My Grandmother the Leo Tells Me About Her Nine Lives

by Jessica Abughattas



“The price of a kiss is your life” — Rumi




In my first life I was a speck

inside my mother, a chord

vaulted in the cathedral

of her throat; a homily.


In my next life I cropped my hair

like a man, worked late nights

in a sock factory.



I lived 100 lives

for you.


In my next life my husband

carved crosses from the wood

of olive trees.


Where a high rise

hotel stands, my love and I

peeled oranges

by the sea.


In my next life I was widowed

when my youngest

child was three.


My eldest married

under a veil of smoke,

only seventeen.


And I have died

100 more times.


My first death,

when barbed wire

kissed my scalp,

I walked to the medic

past men

who would have shot at me.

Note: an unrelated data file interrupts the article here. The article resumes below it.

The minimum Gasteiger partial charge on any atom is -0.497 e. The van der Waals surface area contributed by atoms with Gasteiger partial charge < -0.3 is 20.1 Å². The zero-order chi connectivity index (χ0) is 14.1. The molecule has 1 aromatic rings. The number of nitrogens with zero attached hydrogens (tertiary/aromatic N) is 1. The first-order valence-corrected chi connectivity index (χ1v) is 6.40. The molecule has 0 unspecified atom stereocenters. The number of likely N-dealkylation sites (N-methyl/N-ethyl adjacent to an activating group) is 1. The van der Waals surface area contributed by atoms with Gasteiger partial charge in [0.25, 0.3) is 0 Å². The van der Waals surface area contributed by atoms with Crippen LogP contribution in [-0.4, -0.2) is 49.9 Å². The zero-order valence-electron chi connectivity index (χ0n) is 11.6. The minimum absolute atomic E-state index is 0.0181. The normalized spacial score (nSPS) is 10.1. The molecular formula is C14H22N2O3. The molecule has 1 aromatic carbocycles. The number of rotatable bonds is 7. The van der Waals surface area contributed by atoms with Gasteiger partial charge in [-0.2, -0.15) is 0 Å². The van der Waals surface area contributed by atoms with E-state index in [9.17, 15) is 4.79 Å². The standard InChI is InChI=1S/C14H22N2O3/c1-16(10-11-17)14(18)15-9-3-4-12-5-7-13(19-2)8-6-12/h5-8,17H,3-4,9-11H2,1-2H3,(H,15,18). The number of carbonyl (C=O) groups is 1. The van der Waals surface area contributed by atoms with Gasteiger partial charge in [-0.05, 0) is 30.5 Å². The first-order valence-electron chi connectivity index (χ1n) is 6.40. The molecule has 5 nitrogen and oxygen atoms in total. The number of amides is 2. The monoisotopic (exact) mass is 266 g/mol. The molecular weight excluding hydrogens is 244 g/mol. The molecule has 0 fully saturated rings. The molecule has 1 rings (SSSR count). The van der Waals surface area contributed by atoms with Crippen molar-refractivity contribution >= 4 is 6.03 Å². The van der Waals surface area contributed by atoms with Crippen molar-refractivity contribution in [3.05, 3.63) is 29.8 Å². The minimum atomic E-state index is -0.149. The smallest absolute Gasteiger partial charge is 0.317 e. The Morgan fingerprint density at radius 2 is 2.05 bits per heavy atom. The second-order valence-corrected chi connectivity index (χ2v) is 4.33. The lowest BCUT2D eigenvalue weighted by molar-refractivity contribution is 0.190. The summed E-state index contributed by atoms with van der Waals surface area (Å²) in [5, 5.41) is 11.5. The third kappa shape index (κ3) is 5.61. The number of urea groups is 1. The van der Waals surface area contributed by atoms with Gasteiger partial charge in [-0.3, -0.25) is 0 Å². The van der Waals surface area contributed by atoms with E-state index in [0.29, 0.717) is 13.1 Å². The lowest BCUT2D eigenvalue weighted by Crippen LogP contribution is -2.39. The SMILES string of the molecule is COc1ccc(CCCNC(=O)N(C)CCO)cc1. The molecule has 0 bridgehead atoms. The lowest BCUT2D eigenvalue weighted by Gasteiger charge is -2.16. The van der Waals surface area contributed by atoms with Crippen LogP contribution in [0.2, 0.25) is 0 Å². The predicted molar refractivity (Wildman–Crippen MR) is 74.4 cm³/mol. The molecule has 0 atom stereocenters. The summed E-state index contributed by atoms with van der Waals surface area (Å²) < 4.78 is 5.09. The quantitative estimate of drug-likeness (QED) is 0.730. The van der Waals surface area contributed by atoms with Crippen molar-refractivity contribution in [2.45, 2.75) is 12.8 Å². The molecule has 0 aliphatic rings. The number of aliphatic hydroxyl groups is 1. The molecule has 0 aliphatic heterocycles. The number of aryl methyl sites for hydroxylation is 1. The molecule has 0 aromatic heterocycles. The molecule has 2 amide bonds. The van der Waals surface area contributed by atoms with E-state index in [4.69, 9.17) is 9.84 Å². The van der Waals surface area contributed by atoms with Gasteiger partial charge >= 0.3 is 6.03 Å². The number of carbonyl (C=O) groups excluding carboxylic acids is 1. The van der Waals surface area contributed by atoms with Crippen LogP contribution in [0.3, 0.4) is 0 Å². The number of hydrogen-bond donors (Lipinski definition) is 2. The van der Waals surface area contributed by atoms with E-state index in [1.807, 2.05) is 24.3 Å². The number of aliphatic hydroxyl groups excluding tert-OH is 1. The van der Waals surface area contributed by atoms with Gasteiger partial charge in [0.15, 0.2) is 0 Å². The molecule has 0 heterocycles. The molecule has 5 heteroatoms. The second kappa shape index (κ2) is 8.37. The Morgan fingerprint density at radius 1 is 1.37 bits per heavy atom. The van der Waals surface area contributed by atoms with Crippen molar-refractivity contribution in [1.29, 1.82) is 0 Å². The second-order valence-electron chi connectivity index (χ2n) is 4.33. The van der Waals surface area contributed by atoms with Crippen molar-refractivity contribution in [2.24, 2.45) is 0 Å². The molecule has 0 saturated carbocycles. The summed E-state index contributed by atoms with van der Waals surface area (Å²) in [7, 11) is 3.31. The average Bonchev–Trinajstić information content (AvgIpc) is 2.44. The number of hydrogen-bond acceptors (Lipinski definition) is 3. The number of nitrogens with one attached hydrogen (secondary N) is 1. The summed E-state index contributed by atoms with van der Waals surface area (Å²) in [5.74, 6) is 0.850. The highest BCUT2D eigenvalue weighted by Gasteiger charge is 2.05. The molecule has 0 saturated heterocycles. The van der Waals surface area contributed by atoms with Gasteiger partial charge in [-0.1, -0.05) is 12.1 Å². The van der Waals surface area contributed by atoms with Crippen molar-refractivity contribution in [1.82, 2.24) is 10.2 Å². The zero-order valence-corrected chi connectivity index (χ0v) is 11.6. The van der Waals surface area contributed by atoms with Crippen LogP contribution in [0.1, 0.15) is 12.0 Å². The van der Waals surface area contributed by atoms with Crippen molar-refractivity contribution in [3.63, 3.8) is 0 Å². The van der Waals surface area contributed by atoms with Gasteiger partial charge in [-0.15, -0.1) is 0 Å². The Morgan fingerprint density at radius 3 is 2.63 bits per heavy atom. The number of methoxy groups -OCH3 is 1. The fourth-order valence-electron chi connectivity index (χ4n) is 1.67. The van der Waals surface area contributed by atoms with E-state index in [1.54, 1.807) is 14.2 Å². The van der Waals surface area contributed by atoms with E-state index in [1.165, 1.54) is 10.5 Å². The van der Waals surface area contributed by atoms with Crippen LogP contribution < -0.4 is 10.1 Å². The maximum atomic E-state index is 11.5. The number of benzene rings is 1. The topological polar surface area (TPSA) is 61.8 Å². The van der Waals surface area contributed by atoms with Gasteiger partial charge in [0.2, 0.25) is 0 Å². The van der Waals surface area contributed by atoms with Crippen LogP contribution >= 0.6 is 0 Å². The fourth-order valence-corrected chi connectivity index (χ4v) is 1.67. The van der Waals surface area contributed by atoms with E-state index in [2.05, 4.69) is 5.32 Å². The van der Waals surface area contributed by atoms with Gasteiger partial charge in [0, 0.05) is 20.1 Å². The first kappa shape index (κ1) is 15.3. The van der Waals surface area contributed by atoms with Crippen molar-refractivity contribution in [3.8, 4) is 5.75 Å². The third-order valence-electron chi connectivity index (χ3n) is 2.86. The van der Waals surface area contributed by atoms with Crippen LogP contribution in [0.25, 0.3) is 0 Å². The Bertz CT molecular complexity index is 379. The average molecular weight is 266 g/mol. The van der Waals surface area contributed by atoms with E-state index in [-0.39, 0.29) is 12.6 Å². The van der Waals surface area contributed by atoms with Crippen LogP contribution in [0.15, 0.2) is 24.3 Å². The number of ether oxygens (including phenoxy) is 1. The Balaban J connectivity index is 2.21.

By my second death

I could afford a telephone.

I left my house

arranged perfectly.


Neighbors called

to ask how I could leave

before we kissed goodbye.

I told them god

has written this fate for me,


and when I go…

do not cry for me.

I have mustered

enough tears

to drown the shores

of Tel Aviv.


I do not wish for love;

I loved my husband.

I do not wish for wealth;

we had a palace…

we lived for 10 years



When we arrived

at the apartment, we slept


on one mattress at first,

your mother

and aunt and me.


I want nothing;  


and everything good

I owe to you—


When I crossed

the border

into Amman

I fell on my knees

I kissed the ground 100 times.